I'm sure you've heard the pros and cons of dandelion. The French are quite fond of them as a salad green and no doubt they are healthy to eat but I personally would prefer to grow a selected variety for this purpose. The odd leaves that I have nibbled were extremely bitter. Dandelion wine is touted by some although I prefer a hearty Cabernet Sauvignon or Syrah. I do appreciate the beauty of an expanse of dandelions in the spring, but also appreciate that dandelions do not make the best playing surface for various sports and some people are not enamored with this plant. I don't like them in my lawn because it tends to increase their population in my perennials beds were they can be a bear to dig out of a nice patch of phlox or sedum.

Small infestations of dandelions can be readily dug out by hand. In fact, the hand digging of dandelions is a great way to get out on your lawn for a little exercise if soccer of bocce are not your games. I am trying to organize an evaluation of the various dandelion diggers that are available on the market now to find out which are the easiest to use and most effective at removing dandelions from your lawn. If you have a favorite, please let me know. The most effective are certainly those that remove the majority of the root system.

For lawns that are heavily infested with dandelions, there is really no alternative but to have the lawn treated, preferably by a professional lawn care company. Fall is actually the most effective time to treat as the plants are more susceptible at that stage of their life cycle. If you are treating a major infestation, make a commitment to yourself to raise your mowing height, mow regularly to increase grass density, overseed and fertilize appropriately to prevent re-infestation.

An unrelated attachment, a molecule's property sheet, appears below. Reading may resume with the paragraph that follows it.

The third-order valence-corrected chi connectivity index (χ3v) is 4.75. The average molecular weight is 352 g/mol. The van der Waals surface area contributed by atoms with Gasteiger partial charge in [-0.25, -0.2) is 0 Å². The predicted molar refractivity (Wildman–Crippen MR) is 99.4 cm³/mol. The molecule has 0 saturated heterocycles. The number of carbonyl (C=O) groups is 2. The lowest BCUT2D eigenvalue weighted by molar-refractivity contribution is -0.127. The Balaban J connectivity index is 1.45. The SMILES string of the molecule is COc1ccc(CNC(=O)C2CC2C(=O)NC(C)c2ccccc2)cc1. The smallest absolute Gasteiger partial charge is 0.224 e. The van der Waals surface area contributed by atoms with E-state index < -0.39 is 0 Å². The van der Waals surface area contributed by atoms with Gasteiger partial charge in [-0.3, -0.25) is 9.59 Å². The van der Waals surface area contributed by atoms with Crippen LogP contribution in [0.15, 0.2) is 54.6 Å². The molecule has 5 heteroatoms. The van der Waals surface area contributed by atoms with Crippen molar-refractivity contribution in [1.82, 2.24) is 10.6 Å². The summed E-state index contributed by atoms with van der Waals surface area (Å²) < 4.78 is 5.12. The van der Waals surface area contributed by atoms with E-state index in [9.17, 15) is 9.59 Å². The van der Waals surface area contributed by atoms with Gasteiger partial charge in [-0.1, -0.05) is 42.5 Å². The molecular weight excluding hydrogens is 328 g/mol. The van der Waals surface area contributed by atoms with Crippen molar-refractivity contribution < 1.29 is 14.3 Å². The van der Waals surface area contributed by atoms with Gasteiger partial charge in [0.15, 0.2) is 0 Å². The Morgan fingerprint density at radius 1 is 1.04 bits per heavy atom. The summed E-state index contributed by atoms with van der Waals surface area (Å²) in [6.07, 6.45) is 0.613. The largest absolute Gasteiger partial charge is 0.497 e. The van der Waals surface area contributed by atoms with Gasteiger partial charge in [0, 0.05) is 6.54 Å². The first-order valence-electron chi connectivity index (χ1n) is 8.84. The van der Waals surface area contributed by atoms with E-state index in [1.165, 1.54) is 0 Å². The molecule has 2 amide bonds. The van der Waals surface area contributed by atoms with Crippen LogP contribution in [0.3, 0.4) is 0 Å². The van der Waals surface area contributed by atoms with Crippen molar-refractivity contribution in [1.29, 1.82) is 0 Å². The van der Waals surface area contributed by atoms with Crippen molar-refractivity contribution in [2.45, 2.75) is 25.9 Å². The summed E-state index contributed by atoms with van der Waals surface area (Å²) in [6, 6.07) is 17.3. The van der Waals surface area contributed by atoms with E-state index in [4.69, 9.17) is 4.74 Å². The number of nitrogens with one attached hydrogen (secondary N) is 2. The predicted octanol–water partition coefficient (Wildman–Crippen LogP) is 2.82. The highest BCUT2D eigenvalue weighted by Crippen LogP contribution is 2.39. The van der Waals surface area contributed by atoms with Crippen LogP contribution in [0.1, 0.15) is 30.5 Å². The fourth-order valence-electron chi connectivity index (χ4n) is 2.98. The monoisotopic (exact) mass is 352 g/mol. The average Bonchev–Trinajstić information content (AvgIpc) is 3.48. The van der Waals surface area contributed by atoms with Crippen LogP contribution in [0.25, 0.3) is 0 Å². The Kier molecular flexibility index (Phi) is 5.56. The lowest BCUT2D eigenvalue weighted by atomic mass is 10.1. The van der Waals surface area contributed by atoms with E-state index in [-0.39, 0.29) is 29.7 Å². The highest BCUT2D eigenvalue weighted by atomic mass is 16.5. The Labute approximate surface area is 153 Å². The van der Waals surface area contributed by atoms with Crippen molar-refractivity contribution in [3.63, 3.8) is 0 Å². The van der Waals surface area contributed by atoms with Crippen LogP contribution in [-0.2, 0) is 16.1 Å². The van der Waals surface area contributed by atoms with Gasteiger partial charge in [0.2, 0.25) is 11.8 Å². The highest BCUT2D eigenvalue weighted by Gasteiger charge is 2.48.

A dandelion-free lawn can be kept that way through regular scouting and hand removal of any dandelions or other broad leaved weeds that attempt to become established. In municipalities where pesticide bans exist, this may be your only option. I have heard that some lawn care companies are offering a hand weeding option in cities where herbicide use is prohibited. I imagine it must be fairly expensive.

There are some biological and alternative control products for dandelions and other broad leaved weeds under development but none are expected on the market in the near future. Corn gluten meal is being promoted as a natural herbicide but it will not eliminate established weeds. It works by preventing seed germination.

Now is a good time to apply corn gluten meal to your lawn if crabgrass has been a problem in the past. Crabgrass is an annual plant meaning it germinates, grows, flowers, produces seed and dies in one year. It produces purple finger-like seedheads in the early fall, turns purple and dies when frost comes in the fall. When the yellow forsythia shrubs are in bloom, it is a good indication that the crabgrass seed scattered by the plants last fall will begin to germinate. Applying corn gluten meal according to the label directions will help prevent the seeds from germinating. Crabgrass tends to prefer drier areas and also thrives in lawns that are mown too short. Raising your mowing height will also help minimize crabgrass infestation.

Try to hold off for a few more weeks before making your first fertilizer application of the season. Your neighbor may have fertilized his lawn weeks ago but he has probably had to cut it more often since and he is not growing the nice deep roots that you are right now. Roots are certainly not the most glamorous part of the grass plant, but come summer they will help your lawn resist drought and other stresses like insects better than a lawn fertilized too early in the season.

If you have any questions or comments, please email me or use the comment link below. I am always looking for new topics or gardening challenges to cover in the Lawn & Garden Letter.

In southern Ontario the long weekend is shaping up to be a good one - not too hot and not too cold. I hope wherever you are, you have a fun and safe Victoria Day weekend.